database. One benefit of this automation is the reduction of operator error in
the selection of measurement recipes and data entry of basic lot information.
Automated defect data management systems were introduced to
deal with the tremendous amount of data generated by automatic defect
inspection systems. Yield correlation is one of the primary tasks of the
defect data management system. The newest systems automate yield

252 Thin-Film Deposition Processes and Technologies
correlation by overlaying maps of electrical test results with defect maps,
bringing in defect type information from review stations, then delivering
yield statistics by process level and defect types. This information has
given the defect reduction engineer the ability to focus quickly on the
defect types and process layers that most affect yield.
Defect data management systems have also adopted the use of
statistical process control (SPC) monitors that flag out-of-control defect data.
In a typical fab today, the inspection tools automatically feed data (defect
count, type, intensity, spatial signature) to the data management system. The
data management system constructs SPC charts from the incoming data and
checks for out-of-control status (using conditions predetermined by the
engineer). If the data are out-of-control, the system alerts the engineer by
e-mail or pager.
Automated transfer of data from the inspection system to the review
station represented a tremendous step forward in automating the inspection
process. Review stations—traditional white-light, laser confocal or SEM;
stand-alone or incorporated into the inspection system—take the coordinates
of the defects reported by the inspection system and automatically drive to
those locations on the wafer. The defects are then quickly reviewed, and
classified either manually or using automatic defect classification (discussed
in next section). This capability led to faster and better understanding of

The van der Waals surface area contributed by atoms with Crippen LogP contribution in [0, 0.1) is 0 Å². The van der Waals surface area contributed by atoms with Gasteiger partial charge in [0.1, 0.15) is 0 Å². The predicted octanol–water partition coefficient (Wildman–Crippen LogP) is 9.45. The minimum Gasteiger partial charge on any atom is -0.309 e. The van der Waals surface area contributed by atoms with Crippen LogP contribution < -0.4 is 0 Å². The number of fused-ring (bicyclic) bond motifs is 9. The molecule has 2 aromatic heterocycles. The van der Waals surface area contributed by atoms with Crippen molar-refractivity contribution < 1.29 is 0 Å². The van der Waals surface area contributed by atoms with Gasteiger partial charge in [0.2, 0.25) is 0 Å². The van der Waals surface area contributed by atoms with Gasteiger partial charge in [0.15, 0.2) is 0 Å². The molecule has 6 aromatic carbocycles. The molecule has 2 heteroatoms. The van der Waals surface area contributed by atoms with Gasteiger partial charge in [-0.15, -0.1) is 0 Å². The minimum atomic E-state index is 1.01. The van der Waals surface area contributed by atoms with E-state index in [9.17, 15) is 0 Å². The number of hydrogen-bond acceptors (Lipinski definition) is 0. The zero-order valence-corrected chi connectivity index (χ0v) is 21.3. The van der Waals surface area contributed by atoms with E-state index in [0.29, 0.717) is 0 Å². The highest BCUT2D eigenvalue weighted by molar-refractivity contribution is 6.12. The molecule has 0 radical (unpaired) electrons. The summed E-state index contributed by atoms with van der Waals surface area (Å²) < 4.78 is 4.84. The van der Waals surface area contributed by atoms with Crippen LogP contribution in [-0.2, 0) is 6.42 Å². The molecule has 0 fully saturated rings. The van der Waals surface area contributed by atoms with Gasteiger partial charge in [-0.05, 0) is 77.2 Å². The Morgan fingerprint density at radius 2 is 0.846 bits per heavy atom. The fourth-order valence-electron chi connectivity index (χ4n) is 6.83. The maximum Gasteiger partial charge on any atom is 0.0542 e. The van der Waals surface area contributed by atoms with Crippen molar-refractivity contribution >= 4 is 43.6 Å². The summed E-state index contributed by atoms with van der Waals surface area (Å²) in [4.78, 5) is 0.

defect origins and mechanisms and their impact on yield.
Trends in Automation through Advanced Algorithms. A further
step in automation is the use of algorithms to replace human operators for
optimization of system parameters to create “recipes” to inspect a given level
for a given set of defect types, and automatic defect classification (ADC).
Advancements in these algorithms are likely to reduce cost of ownership of
the inspection process substantially over the next few years.
Automated Recipe Creation Procedures. When a new device and/or
process level is inspected for the first time, a recipe has to be generated that
contains optimized measurement parameters such as optical and signal
processing configurations. The procedures for creating these recipes—and
the number of parameters involved—have become more complex as inspection technology has advanced. Thus, automation of the procedure has
escalated in importance. Automated recipe creation is particularly important
in an ASIC fab in which many different products are manufactured, and
during an excursion when quick recipe creation at a nonstandard inspection
point may be needed.

Chapter 6: Metrology and Inspection


Simply stated, automated recipe creation works by evaluating changes
in the signal-to-noise ratio as the different optical and signal-processing
parameters are systematically varied. A brute-force approach would try
every combination of every parameter. For today’s complex systems, the
number of variables would make this a cost-prohibitive task. A more elegant
approach would make use of existing knowledge, at least to eliminate certain
combinations of parameters, and perhaps even to find an efficient path
through the multivariable space that arrives at a unique, repeatable solution.
Today, automated recipe creation results in a recipe that sometimes